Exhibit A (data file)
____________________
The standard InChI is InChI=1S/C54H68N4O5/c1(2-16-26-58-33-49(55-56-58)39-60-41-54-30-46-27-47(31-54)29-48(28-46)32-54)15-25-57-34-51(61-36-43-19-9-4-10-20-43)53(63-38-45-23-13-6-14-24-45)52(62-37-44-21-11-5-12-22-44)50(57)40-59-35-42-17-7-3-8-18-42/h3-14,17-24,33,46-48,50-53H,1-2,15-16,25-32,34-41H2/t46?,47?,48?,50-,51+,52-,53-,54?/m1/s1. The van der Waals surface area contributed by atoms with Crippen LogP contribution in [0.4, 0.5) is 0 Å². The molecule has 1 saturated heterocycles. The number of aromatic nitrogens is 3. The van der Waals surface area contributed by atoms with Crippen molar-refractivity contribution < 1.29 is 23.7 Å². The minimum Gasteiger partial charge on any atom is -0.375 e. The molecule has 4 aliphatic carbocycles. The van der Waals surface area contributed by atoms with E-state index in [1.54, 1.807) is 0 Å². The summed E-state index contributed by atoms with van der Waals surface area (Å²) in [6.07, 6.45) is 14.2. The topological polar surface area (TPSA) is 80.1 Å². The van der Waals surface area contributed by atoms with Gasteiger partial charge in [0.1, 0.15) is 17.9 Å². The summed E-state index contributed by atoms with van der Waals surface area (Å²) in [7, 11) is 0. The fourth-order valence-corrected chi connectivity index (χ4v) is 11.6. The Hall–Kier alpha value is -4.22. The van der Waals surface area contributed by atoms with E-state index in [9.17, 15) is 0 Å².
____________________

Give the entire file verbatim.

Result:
The standard InChI is InChI=1S/C54H68N4O5/c1(2-16-26-58-33-49(55-56-58)39-60-41-54-30-46-27-47(31-54)29-48(28-46)32-54)15-25-57-34-51(61-36-43-19-9-4-10-20-43)53(63-38-45-23-13-6-14-24-45)52(62-37-44-21-11-5-12-22-44)50(57)40-59-35-42-17-7-3-8-18-42/h3-14,17-24,33,46-48,50-53H,1-2,15-16,25-32,34-41H2/t46?,47?,48?,50-,51+,52-,53-,54?/m1/s1. The van der Waals surface area contributed by atoms with Crippen LogP contribution in [0.4, 0.5) is 0 Å². The molecule has 1 saturated heterocycles. The number of aromatic nitrogens is 3. The van der Waals surface area contributed by atoms with Crippen molar-refractivity contribution < 1.29 is 23.7 Å². The minimum Gasteiger partial charge on any atom is -0.375 e. The molecule has 4 aliphatic carbocycles. The van der Waals surface area contributed by atoms with E-state index in [1.54, 1.807) is 0 Å². The summed E-state index contributed by atoms with van der Waals surface area (Å²) in [6.07, 6.45) is 14.2. The topological polar surface area (TPSA) is 80.1 Å². The van der Waals surface area contributed by atoms with Gasteiger partial charge in [0.1, 0.15) is 17.9 Å². The summed E-state index contributed by atoms with van der Waals surface area (Å²) in [7, 11) is 0. The fourth-order valence-corrected chi connectivity index (χ4v) is 11.6. The Hall–Kier alpha value is -4.22. The van der Waals surface area contributed by atoms with E-state index in [9.17, 15) is 0 Å².